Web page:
Commercial and Premium Broadcast and Cable Networks

As for the other Disney-owned networks such as ESPN, FX, Disney Channel, NatGeo, etc.? For those, you can subscribe via an MVPD such as FiOS or Spectrum, or an vMVPD such as YouTubeTV or Hulu + Live, or… you can just subscribe directly to the Disney streaming bundle from Disney. Are you sufficiently confused yet?

Time to Really Cut the Cord

YouTubeTV was up to $65 per month, so I was already looking to switch to Hulu + Live which is also $65/month (and is slated to increase to $70/month on 12/21/21). However, if you bundle it with Disney+ and ESPN+ there are a few dollars to be saved. That said, YouTubeTV includes an unlimited virtual DVR. Hulu + Live limits your virtual DVR to 50 hours unless you pay an additional fee. It should also be noted that the Walt Disney Company owns 67 percent of Hulu and Comcast (NBCUniversal) owns 33 percent.

For me, the decision is easy. I like my local TV stations – not as much as I used to, but I am not willing to give up any of them just because Google and Disney picked a fight.

Hulu + Live is the right choice for me, but it is not the least expensive option. You can install a digital TV antenna and get all of your over-the-air local TV stations for free, and then grab Hulu, Roku, or FireTV to access other streaming choices.

At the end of the day, there is a tradeoff between convenience and price. Choosing your personal bundle is more time consuming than it should be, but only you can decide what programming is best for you.

As for the Alphabet-vs.-Disney Deathmatch, Disney is the clear winner. Although, at these prices, one could argue that heavy TV users do not have much of a financial incentive to cut the cord. Time will tell how this not-so-epic battle between Big Tech and Big Content plays out.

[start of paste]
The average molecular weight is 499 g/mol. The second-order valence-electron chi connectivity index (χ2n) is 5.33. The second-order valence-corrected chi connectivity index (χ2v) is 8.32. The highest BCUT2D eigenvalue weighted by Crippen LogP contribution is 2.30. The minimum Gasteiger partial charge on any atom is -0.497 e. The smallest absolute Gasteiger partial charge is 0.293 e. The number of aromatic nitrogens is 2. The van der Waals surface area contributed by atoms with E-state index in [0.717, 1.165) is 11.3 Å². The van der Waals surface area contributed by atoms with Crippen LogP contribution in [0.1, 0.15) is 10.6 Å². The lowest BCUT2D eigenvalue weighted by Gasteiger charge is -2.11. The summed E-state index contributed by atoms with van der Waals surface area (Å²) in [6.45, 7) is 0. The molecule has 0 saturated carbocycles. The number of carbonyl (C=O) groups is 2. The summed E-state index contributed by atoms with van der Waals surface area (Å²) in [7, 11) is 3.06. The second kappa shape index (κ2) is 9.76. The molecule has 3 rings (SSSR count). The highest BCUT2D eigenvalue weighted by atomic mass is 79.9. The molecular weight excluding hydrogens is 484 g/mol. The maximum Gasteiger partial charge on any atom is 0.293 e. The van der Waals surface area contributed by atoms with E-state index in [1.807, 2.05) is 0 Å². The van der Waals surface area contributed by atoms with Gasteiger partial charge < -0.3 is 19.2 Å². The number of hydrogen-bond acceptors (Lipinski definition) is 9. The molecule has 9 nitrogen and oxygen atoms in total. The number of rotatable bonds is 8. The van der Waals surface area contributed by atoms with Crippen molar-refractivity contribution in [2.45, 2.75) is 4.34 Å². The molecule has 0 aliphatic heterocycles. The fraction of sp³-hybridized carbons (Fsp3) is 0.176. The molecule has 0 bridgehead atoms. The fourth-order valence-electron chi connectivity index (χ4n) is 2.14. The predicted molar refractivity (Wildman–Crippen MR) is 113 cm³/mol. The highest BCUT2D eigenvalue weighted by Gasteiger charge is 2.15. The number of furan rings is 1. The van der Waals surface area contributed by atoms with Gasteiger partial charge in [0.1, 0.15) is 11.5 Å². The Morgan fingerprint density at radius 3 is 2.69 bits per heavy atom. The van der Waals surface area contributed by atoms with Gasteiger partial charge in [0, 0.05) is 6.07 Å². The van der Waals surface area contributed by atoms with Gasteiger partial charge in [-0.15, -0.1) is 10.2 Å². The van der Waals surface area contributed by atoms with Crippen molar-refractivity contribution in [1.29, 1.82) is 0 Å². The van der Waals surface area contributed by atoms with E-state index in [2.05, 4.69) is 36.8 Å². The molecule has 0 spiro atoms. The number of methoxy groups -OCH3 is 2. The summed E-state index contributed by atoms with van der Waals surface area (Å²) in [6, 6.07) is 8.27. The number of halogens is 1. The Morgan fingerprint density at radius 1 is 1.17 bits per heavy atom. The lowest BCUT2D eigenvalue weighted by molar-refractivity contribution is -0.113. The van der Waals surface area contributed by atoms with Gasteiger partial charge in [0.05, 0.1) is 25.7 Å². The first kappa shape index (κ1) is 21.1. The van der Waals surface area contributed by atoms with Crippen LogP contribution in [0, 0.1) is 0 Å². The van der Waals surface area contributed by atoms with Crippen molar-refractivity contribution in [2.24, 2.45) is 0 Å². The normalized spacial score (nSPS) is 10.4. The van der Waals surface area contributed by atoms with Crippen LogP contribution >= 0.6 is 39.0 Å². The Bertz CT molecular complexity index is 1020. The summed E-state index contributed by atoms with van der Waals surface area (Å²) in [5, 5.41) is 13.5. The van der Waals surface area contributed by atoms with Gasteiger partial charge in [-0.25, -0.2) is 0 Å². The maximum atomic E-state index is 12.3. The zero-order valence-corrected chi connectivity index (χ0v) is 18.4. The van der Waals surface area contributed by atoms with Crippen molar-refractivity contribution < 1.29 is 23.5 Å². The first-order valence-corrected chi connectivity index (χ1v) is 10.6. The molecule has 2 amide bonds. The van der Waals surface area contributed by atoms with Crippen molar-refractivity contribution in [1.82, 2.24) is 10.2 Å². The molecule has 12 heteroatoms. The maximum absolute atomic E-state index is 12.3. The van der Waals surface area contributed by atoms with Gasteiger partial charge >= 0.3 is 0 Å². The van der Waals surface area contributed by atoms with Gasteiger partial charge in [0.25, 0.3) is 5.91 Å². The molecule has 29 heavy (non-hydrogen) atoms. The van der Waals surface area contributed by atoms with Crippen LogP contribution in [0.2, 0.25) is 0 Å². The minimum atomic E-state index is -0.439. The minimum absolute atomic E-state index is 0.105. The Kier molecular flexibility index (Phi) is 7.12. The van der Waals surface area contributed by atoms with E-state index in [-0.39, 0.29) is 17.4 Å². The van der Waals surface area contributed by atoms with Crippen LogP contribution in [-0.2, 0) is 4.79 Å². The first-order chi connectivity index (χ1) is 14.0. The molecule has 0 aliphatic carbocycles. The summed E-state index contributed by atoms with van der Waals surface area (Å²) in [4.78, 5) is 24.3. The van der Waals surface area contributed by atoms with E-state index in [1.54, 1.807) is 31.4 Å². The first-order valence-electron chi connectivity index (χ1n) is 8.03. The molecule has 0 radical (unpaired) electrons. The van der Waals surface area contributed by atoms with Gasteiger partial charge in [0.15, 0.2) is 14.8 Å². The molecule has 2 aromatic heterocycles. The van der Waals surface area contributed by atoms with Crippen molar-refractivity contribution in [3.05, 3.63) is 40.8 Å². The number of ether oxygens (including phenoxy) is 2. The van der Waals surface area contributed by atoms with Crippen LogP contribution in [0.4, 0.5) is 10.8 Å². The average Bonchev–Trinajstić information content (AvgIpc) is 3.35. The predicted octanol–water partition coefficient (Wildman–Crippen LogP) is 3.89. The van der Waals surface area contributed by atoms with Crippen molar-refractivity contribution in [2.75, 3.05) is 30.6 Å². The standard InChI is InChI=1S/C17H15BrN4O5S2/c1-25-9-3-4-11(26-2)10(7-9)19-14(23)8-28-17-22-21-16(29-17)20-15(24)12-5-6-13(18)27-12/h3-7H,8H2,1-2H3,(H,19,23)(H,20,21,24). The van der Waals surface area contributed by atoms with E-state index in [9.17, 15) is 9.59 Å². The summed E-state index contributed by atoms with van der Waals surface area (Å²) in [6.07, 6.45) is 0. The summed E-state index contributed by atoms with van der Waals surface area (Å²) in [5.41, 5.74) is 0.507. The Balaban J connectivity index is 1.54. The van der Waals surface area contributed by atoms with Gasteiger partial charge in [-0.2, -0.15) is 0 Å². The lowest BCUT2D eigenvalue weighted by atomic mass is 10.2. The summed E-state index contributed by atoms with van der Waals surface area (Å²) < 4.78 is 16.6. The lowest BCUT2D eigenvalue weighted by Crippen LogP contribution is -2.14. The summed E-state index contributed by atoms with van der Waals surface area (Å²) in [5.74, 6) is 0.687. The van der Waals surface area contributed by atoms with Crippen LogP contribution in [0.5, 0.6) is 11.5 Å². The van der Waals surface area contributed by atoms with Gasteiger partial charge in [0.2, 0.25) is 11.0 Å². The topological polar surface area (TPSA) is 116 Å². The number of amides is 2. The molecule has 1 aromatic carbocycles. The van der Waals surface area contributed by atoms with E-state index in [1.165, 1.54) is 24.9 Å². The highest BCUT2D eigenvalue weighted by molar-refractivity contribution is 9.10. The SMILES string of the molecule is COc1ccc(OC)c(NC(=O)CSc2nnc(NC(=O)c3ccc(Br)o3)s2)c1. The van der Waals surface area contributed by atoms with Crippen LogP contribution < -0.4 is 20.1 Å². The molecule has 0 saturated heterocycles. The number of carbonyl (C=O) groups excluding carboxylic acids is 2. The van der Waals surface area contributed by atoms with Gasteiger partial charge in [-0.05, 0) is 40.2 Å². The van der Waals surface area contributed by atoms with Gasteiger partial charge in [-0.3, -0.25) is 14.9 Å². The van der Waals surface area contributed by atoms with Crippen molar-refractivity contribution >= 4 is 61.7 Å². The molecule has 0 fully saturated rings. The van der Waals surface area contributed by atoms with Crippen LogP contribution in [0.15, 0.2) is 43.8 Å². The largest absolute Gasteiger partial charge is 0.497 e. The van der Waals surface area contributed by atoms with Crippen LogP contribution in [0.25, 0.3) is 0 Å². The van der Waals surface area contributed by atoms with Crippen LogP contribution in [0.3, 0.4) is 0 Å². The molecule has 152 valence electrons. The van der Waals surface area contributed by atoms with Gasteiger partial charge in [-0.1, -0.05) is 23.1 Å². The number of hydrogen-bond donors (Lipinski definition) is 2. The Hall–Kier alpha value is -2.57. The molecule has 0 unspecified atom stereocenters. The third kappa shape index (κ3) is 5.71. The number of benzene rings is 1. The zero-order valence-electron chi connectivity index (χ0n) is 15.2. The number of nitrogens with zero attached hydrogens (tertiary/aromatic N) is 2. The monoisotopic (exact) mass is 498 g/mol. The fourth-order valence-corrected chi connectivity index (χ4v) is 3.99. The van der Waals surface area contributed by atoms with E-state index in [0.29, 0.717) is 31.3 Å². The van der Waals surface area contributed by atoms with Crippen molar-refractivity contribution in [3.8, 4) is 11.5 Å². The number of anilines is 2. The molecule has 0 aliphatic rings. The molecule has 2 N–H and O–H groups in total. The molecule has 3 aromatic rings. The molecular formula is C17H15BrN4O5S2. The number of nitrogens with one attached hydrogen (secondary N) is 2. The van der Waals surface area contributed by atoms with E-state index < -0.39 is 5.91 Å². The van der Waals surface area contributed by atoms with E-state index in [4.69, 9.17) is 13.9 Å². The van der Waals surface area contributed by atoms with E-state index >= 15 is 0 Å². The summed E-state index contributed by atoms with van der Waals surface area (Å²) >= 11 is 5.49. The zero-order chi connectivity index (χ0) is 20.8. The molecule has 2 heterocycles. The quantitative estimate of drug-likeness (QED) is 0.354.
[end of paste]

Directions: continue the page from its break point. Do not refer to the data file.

Author’s note: This is not a sponsored post. I am the author of this article and it expresses my own opinions. I am not, nor is my company, receiving compensation for it. I am not a financial advisor. Nothing contained herein should be considered financial advice. If you are considering any type of investment you should conduct your own research and, if necessary, seek the advice of a licensed financial advisor.

About Shelly Palmer

Shelly Palmer is the Professor of Advanced Media in Residence at Syracuse University’s S.I. Newhouse School of Public Communications, co-founder of Metacademy, and the CEO of The Palmer Group, a consulting practice that helps Fortune 500 companies with technology, media and marketing. Named LinkedIn’s “Top Voice in Technology,” he covers tech and business for Good Day New York, is a regular commentator on CNN and CNBC and writes a popular daily business blog. He’s the Co-Host of the award-winning podcast Techstream with Shelly Palmer & Seth Everett and his latest book, Blockchain - Cryptocurrency, NFTs & Smart Contracts: An executive guide to the world of decentralized finance, is an Amazon #1 Bestseller. Follow @shellypalmer or visit shellypalmer.com.